GE Rolls-Royce Fighter Engine Team tests sixth new engine in 2010

Friday, 3 December 2010

The GE Rolls-Royce Fighter Engine Team has surpassed a major test goal for 2010, launching tests on the sixth new F136 engine this year.

The F136 test team also beat a major milestone with time to spare – running a full propulsion system for the first time with the common hardware for STOVL operation (Short Take Off/Vertical Landing).

Testing began in late November on Engine #009, an endurance engine, and Engine #006, which was re-configured into STOVL mode following earlier tests. The F136 team has compiled more than 850 test hours in 2010, with a goal of reaching 1000 by year’s end. Four F136 engines, at three locations, are testing concurrently for the first time.

The GE / Rolls-Royce decision in 2005 to resize the F136 engine with a larger core and higher-flow fan is proving fortuitous as test engines are being run to extreme flight conditions. The resized core and fan provide a low-risk solution for the F136 System Development and Demonstration program, and the engine will enter production with cooler running temperatures. That will translate into a long-term maintenance cost advantage as high as 25 percent over the competing JSF engine. The engine testing has verified the temperature advantage as predicted.

Full flight envelope testing necessary to validate the F136 performance model; to demonstrate meeting specification thrust requirements; and to integrate the engine control software with the Joint Strike Fighter F-35 aircraft is being conducted on an F136 development engine (#005) at the U.S. Air Force Arnold Engineering Development Center (AEDC) in Tullahoma, Tennessee. Engine #005 has accumulated more than 330 hours of testing and is expected to continue running at AEDC for several more weeks.

“We are eager to complete measurements of F136 installed thrust and operating temperatures throughout the flight envelope. The engine has already demonstrated the capability of 15+ percent thrust margin against specification at sea level, static condition,” said Al DiLibero, President of the GE Rolls-Royce Fighter Engine Team. “The AEDC testing has confirmed for us that the F136 is performing at, or better than, all of our test expectations.”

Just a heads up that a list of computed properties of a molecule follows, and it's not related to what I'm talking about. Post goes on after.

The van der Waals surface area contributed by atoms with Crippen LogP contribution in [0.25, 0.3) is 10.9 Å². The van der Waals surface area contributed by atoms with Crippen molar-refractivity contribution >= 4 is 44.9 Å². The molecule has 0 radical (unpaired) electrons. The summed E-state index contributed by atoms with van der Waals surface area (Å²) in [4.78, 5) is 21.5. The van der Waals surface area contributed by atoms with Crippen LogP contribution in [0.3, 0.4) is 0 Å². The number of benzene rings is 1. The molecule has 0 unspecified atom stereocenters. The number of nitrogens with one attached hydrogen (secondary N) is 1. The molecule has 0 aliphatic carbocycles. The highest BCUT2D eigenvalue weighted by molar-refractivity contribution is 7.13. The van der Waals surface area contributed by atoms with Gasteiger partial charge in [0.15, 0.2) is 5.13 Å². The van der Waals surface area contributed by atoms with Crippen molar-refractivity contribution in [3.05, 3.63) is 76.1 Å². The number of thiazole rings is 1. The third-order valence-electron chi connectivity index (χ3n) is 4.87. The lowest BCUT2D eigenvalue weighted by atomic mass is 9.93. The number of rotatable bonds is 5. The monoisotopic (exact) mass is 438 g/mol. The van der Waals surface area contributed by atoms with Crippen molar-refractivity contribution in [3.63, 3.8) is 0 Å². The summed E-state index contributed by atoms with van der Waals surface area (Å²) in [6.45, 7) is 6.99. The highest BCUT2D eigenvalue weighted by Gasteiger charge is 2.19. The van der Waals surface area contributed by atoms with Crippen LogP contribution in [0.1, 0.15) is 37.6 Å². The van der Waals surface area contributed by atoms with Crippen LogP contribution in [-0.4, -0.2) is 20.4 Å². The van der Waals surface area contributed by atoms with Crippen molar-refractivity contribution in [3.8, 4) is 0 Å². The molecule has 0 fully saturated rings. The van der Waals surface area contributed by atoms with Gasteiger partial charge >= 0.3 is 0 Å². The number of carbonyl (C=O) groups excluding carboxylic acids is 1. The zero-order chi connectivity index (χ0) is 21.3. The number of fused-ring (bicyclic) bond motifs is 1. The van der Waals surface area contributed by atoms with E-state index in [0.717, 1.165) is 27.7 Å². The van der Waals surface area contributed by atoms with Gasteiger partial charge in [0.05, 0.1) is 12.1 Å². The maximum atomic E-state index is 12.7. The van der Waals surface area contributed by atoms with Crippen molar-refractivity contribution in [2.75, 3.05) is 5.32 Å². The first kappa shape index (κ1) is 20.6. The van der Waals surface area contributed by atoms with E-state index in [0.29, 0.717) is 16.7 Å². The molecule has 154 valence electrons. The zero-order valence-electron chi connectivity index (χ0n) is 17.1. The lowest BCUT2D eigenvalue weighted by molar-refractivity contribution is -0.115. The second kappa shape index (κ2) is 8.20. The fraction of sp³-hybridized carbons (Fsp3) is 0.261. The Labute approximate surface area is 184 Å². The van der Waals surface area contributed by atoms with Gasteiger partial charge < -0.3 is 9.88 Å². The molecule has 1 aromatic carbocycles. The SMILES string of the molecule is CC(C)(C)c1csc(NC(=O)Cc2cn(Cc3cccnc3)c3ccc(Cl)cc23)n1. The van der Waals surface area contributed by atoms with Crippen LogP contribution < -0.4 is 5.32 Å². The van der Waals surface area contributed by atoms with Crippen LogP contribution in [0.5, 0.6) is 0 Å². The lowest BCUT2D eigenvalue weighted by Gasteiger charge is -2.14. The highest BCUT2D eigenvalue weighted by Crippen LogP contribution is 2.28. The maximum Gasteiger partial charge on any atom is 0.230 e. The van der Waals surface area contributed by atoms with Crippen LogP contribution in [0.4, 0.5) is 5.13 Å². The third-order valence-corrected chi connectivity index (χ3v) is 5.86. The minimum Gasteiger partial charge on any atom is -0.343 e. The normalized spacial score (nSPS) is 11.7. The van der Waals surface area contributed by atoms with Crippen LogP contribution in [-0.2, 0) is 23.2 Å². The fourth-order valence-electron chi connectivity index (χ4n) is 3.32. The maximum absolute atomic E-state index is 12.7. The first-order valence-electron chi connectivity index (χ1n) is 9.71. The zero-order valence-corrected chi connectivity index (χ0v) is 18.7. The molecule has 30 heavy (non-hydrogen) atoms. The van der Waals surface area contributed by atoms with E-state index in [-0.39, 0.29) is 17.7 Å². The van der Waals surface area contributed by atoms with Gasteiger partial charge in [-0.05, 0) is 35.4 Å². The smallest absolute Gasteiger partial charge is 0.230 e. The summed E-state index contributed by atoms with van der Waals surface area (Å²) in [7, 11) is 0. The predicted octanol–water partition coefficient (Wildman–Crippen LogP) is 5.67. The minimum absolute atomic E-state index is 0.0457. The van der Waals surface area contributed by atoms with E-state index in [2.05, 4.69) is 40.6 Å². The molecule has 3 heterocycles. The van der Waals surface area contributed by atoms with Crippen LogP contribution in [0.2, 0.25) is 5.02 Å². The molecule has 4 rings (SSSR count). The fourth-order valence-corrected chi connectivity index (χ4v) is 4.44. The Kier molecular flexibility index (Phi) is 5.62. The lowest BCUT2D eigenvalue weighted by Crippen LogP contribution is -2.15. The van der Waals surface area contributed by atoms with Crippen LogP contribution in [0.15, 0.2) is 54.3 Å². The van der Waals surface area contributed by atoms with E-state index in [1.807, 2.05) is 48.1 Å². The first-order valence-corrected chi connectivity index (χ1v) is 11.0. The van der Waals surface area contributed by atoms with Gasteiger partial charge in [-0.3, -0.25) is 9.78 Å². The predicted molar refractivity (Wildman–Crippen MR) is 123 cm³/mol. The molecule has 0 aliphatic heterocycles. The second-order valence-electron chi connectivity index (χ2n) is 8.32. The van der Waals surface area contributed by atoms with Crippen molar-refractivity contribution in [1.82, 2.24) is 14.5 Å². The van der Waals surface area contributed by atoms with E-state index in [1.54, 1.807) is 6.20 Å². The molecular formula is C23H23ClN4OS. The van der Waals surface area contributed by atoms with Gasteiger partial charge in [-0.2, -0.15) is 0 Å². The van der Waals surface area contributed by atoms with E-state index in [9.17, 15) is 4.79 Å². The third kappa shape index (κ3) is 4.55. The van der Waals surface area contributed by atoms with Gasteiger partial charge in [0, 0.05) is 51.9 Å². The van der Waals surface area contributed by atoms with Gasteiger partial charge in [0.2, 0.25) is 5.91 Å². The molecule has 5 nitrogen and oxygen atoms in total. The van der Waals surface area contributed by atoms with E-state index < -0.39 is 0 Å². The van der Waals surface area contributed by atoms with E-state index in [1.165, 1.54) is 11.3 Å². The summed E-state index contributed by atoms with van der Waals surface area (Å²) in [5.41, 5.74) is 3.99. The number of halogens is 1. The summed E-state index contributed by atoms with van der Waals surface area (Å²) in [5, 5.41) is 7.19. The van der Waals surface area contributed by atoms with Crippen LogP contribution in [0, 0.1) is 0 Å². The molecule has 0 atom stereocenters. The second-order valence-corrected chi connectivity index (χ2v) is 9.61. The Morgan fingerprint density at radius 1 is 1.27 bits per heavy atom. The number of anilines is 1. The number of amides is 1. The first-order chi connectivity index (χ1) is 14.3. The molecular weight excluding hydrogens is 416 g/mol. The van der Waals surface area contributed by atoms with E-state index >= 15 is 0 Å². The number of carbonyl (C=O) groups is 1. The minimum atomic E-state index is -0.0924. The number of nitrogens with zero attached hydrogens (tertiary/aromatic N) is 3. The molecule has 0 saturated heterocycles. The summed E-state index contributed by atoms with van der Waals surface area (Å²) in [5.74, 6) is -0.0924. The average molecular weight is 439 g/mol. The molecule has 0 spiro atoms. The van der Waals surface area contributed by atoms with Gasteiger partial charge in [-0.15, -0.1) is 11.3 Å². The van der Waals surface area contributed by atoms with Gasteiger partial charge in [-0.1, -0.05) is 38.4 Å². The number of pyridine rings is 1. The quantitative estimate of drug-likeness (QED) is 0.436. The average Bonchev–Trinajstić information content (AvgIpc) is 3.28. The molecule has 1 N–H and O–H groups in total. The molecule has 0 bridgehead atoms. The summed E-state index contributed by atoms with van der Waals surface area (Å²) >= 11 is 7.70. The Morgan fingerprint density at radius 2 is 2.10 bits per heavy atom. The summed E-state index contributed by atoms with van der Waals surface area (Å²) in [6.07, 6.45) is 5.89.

Since the JSF specification includes the propulsion system losses associated with installing the engine into the aircraft, the F136 engine was tested as if it was installed in the aircraft for a true comparison of capability available to the warfighter. On an uninstalled basis, the thrust margin at the sea level, static condition is significantly greater (typically about 20 percent above the “installed thrust” measurement).

“These positive test results give the Fighter Engine Team great confidence moving toward first flight next year,” said Mark Rhodes, Senior Vice President of the GE Rolls-Royce Fighter Engine Team. “The significant temperature margins will mean big savings for the customer in future.”

F136 test engine #007 continues to run at GE Aviation’s Evendale, Ohio, test facility where valuable data on the higher airflow fan is being mapped with simulated inlet distortion. Engine #007 has more than 265 hours of test time.

Production is underway on Flight Test Engine #041, the first F136 to flight test on the F-35 Lightning II aircraft. Final assembly occurs early next year, with acceptance testing slated in mid-2011. Engine #041 is scheduled to flight test on AF-1 test aircraft late next year.

Outstanding F136 performance demonstrates the vital role that the engine will play competing in the Joint Strike Fighter program over several decades. GE / Rolls-Royce recently completed the fifth year of the team’s System Development and Demonstration (SDD) contract with the US Government Joint Program Office.

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